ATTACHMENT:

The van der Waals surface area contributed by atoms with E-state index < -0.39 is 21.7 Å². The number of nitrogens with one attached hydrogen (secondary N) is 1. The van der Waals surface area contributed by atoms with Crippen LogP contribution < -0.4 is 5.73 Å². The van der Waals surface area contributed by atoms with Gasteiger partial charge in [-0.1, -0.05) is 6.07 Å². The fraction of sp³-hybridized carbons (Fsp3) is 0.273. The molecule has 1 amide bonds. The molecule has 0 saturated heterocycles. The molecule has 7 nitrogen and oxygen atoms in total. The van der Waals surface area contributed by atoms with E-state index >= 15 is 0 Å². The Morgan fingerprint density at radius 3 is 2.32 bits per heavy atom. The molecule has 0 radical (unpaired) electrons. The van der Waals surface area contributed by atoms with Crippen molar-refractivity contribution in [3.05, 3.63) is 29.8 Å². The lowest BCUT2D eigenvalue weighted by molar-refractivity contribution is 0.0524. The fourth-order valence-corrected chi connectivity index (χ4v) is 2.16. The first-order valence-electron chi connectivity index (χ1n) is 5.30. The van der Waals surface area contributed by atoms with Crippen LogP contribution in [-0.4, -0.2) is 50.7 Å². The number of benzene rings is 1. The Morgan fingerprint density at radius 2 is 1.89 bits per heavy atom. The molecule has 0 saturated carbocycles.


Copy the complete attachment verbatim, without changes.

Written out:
The van der Waals surface area contributed by atoms with E-state index < -0.39 is 21.7 Å². The number of nitrogens with one attached hydrogen (secondary N) is 1. The van der Waals surface area contributed by atoms with Crippen LogP contribution < -0.4 is 5.73 Å². The van der Waals surface area contributed by atoms with Gasteiger partial charge in [-0.1, -0.05) is 6.07 Å². The fraction of sp³-hybridized carbons (Fsp3) is 0.273. The molecule has 1 amide bonds. The molecule has 0 saturated heterocycles. The molecule has 7 nitrogen and oxygen atoms in total. The van der Waals surface area contributed by atoms with E-state index >= 15 is 0 Å². The Morgan fingerprint density at radius 3 is 2.32 bits per heavy atom. The molecule has 0 radical (unpaired) electrons. The van der Waals surface area contributed by atoms with Crippen molar-refractivity contribution in [3.05, 3.63) is 29.8 Å². The lowest BCUT2D eigenvalue weighted by molar-refractivity contribution is 0.0524. The fourth-order valence-corrected chi connectivity index (χ4v) is 2.16. The first-order valence-electron chi connectivity index (χ1n) is 5.30. The van der Waals surface area contributed by atoms with Crippen LogP contribution in [-0.4, -0.2) is 50.7 Å². The number of benzene rings is 1. The Morgan fingerprint density at radius 2 is 1.89 bits per heavy atom. The molecule has 0 saturated carbocycles.